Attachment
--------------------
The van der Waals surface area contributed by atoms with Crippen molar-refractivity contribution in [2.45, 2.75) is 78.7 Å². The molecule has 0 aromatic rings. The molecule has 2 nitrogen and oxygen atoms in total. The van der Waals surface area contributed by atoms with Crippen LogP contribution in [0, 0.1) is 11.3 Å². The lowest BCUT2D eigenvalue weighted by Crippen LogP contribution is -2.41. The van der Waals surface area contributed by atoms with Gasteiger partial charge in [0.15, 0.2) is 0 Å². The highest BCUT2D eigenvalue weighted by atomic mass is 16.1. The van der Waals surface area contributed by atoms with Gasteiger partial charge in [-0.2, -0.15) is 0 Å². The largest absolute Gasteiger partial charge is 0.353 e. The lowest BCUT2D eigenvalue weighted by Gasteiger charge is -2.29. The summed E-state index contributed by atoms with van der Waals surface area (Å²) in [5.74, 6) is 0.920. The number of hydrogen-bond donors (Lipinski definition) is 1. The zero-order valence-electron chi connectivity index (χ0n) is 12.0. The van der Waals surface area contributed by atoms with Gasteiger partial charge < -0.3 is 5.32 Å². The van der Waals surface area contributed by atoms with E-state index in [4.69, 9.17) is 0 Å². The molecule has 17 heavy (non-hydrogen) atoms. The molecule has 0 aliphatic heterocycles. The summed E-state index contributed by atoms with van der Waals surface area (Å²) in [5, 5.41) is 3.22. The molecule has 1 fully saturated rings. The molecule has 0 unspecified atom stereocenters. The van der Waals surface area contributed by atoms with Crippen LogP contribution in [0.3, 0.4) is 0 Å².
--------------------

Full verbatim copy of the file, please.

The van der Waals surface area contributed by atoms with Crippen molar-refractivity contribution in [2.45, 2.75) is 78.7 Å². The molecule has 0 aromatic rings. The molecule has 2 nitrogen and oxygen atoms in total. The van der Waals surface area contributed by atoms with Crippen LogP contribution in [0, 0.1) is 11.3 Å². The lowest BCUT2D eigenvalue weighted by Crippen LogP contribution is -2.41. The van der Waals surface area contributed by atoms with Gasteiger partial charge in [0.15, 0.2) is 0 Å². The highest BCUT2D eigenvalue weighted by atomic mass is 16.1. The van der Waals surface area contributed by atoms with Gasteiger partial charge in [-0.2, -0.15) is 0 Å². The largest absolute Gasteiger partial charge is 0.353 e. The lowest BCUT2D eigenvalue weighted by Gasteiger charge is -2.29. The summed E-state index contributed by atoms with van der Waals surface area (Å²) in [5.74, 6) is 0.920. The number of hydrogen-bond donors (Lipinski definition) is 1. The zero-order valence-electron chi connectivity index (χ0n) is 12.0. The van der Waals surface area contributed by atoms with Gasteiger partial charge < -0.3 is 5.32 Å². The van der Waals surface area contributed by atoms with E-state index in [4.69, 9.17) is 0 Å². The molecule has 17 heavy (non-hydrogen) atoms. The molecule has 0 aliphatic heterocycles. The summed E-state index contributed by atoms with van der Waals surface area (Å²) in [5, 5.41) is 3.22. The molecule has 1 fully saturated rings. The molecule has 0 unspecified atom stereocenters. The van der Waals surface area contributed by atoms with Crippen LogP contribution in [0.3, 0.4) is 0 Å².